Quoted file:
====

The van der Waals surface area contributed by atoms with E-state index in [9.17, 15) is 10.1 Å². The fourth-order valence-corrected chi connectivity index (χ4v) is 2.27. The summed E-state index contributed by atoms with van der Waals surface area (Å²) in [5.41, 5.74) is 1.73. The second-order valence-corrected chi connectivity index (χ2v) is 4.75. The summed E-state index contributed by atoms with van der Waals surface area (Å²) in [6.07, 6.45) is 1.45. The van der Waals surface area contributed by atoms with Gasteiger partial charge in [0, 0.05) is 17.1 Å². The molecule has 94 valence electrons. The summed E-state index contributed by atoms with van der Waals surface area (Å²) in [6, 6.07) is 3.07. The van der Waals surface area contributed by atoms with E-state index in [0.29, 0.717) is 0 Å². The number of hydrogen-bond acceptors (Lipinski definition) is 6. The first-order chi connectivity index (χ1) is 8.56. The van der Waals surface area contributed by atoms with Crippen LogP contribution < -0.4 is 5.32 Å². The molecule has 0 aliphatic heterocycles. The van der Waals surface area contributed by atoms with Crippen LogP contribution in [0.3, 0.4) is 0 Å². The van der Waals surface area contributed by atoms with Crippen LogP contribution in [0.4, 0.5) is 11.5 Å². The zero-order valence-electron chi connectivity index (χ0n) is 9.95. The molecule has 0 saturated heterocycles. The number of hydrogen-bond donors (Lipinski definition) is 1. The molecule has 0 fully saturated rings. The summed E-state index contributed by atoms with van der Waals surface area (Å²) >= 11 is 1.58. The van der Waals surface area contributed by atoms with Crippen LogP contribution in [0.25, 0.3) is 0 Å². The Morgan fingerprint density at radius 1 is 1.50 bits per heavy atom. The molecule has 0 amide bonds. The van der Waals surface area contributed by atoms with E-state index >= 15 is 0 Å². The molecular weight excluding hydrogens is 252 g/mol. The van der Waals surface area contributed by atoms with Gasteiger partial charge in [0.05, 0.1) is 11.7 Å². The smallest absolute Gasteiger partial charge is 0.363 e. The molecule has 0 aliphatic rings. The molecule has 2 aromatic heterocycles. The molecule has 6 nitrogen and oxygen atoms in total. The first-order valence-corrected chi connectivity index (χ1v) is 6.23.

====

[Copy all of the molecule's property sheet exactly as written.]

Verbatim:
The van der Waals surface area contributed by atoms with E-state index in [9.17, 15) is 10.1 Å². The fourth-order valence-corrected chi connectivity index (χ4v) is 2.27. The summed E-state index contributed by atoms with van der Waals surface area (Å²) in [5.41, 5.74) is 1.73. The second-order valence-corrected chi connectivity index (χ2v) is 4.75. The summed E-state index contributed by atoms with van der Waals surface area (Å²) in [6.07, 6.45) is 1.45. The van der Waals surface area contributed by atoms with Gasteiger partial charge in [0, 0.05) is 17.1 Å². The molecule has 94 valence electrons. The summed E-state index contributed by atoms with van der Waals surface area (Å²) in [6, 6.07) is 3.07. The van der Waals surface area contributed by atoms with E-state index in [0.29, 0.717) is 0 Å². The number of hydrogen-bond acceptors (Lipinski definition) is 6. The first-order chi connectivity index (χ1) is 8.56. The van der Waals surface area contributed by atoms with Crippen LogP contribution < -0.4 is 5.32 Å². The molecule has 0 aliphatic heterocycles. The van der Waals surface area contributed by atoms with Crippen LogP contribution in [0.3, 0.4) is 0 Å². The van der Waals surface area contributed by atoms with Crippen LogP contribution in [0.4, 0.5) is 11.5 Å². The zero-order valence-electron chi connectivity index (χ0n) is 9.95. The molecule has 0 saturated heterocycles. The number of hydrogen-bond donors (Lipinski definition) is 1. The molecule has 0 fully saturated rings. The summed E-state index contributed by atoms with van der Waals surface area (Å²) >= 11 is 1.58. The van der Waals surface area contributed by atoms with Crippen LogP contribution in [0.25, 0.3) is 0 Å². The Morgan fingerprint density at radius 1 is 1.50 bits per heavy atom. The molecule has 0 amide bonds. The van der Waals surface area contributed by atoms with E-state index >= 15 is 0 Å². The molecular weight excluding hydrogens is 252 g/mol. The van der Waals surface area contributed by atoms with Gasteiger partial charge in [0.05, 0.1) is 11.7 Å². The smallest absolute Gasteiger partial charge is 0.363 e. The molecule has 0 aliphatic rings. The molecule has 2 aromatic heterocycles. The molecule has 6 nitrogen and oxygen atoms in total. The first-order valence-corrected chi connectivity index (χ1v) is 6.23.